'A wild few months': the inside story of Wrexham's Hollywood takeover

Ed Aarons
·5-min read

It was during a phone call in May with the mysterious investors hoping to buy Wrexham that Spencer Harris twigged. “There was a guy called Rob on the call and from one or two of the things that he said, I guessed who he was. I kept that to myself for a couple of weeks,” he admits with a chuckle.

Nine years after the Wrexham Supporters Trust came to the rescue of its debt-ridden club, the arrival of new owners in the form of the Hollywood actors Ryan Reynolds and Rob McElhenney this week has catapulted the town in north Wales into the spotlight. But after 98.6% of votes cast by members of the trust supported their takeover, even Harris – who has served as one of five directors since 2011 – has been having to pinch himself.

Related: Wrexham goes to Hollywood: Reynolds and McElhenney takeover approved

“I’m quite down to earth so when I met them for the first time I wasn’t too starstruck,” he says. “But when I did find out it was people with such significant global reach, it did seem quite surreal. It’s been a wild few months.”

The story began this year when Harris was contacted by the Portsmouth chief executive, Mark Catlin. “He knows the people who’ve been representing Ryan and Rob and he asked me if we’d be interested in having a conversation with them,” Harris recalls.

“In the early stages, that was very much a conversation about somebody being interested. We were told that they were very high-profile but they wanted to get to know a little bit more about the club first and see if it’s a good fit. We went through that process to get to the non-disclosure agreement and then we were introduced to Ryan and Rob.”

Reynolds and McElhenney had enlisted the services of the New York-based sports investment specialists Inner Circle Sports LLC as they searched for the right club. Wrexham are in their 13th season in the National League having narrowly missed out on promotion after they finished second with a club record 98 points to a Jamie Vardy-inspired Fleetwood Town in 2012, and Harris insists the pair’s decision was no accident.

“Rob said he watched a lot of the things about the club and the town and he saw the types of people he recognised from his home town in Philadelphia,” he says. “That was really attractive to him.

“They’ve done a heck of a lot of research. Over the last few months, Rob has really got into the detail and I know he has watched the parade from 1978 when we were promoted to the second tier for the first time. He’s really serious about it. They could easily have bought a club several rungs higher but I think they are interested in the journey. It’s very encouraging.”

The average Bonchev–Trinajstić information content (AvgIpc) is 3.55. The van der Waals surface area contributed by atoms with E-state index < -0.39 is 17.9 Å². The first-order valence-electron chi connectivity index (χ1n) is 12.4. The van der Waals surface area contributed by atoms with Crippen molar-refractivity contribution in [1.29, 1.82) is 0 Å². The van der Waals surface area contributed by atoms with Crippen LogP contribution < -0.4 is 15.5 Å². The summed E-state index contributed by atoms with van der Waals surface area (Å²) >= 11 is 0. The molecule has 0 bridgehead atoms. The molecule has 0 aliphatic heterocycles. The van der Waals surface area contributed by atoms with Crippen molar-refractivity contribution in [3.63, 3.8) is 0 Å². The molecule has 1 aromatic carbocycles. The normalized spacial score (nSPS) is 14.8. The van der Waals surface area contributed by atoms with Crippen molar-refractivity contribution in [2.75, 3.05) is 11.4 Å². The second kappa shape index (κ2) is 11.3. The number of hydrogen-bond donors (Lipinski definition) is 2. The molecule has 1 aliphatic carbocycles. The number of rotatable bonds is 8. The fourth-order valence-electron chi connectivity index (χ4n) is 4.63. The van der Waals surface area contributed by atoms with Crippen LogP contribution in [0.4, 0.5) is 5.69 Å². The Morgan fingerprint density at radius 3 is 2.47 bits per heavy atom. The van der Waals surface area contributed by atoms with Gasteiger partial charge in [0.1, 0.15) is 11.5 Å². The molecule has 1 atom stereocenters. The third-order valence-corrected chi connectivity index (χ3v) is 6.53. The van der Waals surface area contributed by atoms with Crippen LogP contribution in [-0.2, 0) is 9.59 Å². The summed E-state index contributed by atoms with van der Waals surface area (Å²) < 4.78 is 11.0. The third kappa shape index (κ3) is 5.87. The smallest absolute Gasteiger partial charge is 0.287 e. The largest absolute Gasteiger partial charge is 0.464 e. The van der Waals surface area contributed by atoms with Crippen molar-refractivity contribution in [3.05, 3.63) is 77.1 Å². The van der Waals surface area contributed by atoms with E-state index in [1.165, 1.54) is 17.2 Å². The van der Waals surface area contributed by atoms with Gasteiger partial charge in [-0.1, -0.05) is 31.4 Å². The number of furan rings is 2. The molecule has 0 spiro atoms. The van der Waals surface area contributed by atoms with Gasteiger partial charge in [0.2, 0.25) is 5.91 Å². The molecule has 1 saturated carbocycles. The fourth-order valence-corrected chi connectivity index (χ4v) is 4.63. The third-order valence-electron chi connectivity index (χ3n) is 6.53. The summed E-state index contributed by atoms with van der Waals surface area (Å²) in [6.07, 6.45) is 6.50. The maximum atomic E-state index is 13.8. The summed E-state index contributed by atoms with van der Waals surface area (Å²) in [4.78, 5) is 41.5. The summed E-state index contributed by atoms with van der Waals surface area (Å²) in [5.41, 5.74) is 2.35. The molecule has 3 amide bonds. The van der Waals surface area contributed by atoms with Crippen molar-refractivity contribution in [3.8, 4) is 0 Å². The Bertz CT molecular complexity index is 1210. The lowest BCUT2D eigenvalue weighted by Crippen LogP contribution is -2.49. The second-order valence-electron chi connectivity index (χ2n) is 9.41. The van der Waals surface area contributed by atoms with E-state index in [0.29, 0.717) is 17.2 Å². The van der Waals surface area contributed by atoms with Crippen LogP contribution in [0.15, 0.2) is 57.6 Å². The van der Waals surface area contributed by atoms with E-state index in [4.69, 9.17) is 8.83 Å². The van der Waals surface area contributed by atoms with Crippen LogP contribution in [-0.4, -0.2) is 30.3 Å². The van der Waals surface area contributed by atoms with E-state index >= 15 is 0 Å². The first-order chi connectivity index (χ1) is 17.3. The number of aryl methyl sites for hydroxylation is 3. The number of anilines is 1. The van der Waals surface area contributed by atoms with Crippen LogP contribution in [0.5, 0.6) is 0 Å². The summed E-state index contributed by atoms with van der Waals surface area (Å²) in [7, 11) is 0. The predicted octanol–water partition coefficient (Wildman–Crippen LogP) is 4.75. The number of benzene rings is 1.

Harris adds: “Because of the calibre of representatives that they have used to scour Europe in an attempt to find the right club, I never thought this was just a gimmick. But if you have seen the video they released talking about our sponsors Ifor Williams, I think they are going to have some fun with it.

Related: Wrexham fans: tell us what you think about the takeover

“We’ve only just had the vote and they’ve not even finished the sale and purchase agreement but they’ve already started having conversations with key stakeholders about returning sponsors and with the local authority, talking about what they can do for the community. That shows the type of people they are – they have real ambition for the club.”

News of their takeover has made global headlines, with Harris confirming that filming for a documentary which will follow their exploits has started, even it has yet to be confirmed where it will be broadcast. Harris, although excited at the prospect of seeing Wrexham’s story being told on the small screen, is adamant that Reynolds’ and McElhenney’s priority is ensuring success on the pitch.

Jamie Reckord of Wrexham (right) battles for possession with Sam Barratt of Maidenhead during October’s National League game.
Jamie Reckord of Wrexham (right) battles for possession with Sam Barratt of Maidenhead during October’s National League game. Photograph: Lewis Storey/Getty Images

“Some people have been a bit confused about the documentary – some people have suggested that it’s about the documentary rather than the football club. As I see it, the football club is the horse and the documentary is the cart. If you want to take your brand to a global level then what better way to do that? Here we are the third-oldest professional club in the world with the oldest international football stadium so there is a real story behind us.”

Harris adds: “Wrexham has a huge catchment area of around 900,000 – there’s a whole region that has nothing else and it’s an area that is football mad. Their vision is why can’t we go on this journey and why can’t we share this with an audience around the world? We’ve had the astronaut Chris Hadfield tweeting about us for a while and wearing a Wrexham kit and on Monday Russell Crowe was tweeting about how his grandfather came from the town. People are coming out of the woodwork everywhere.”

Reynolds and McElhenney plan to inject £2m of non-redeemable shares into the club, although the trust will retain the lease for the Racecourse Ground and collect rent from their Hollywood A-list owners. For now, though, Harris is urging supporters to give them time as he steps away from a loving commitment that has consumed him.

“I’ve given it the best years of my life,” he says. “There’s a small group of us who have been running the club from the start and thousands of volunteers that have made us successful. We will hand over a club that, even after the pandemic, has cash in the bank and has zero debt. But I don’t want to get ahead of ourselves and be too positive. We need to manage expectations because Rome wasn’t built in a day and I do think they will try to build Rome at Wrexham. The biggest challenge they have ahead of them is getting out of the National League.”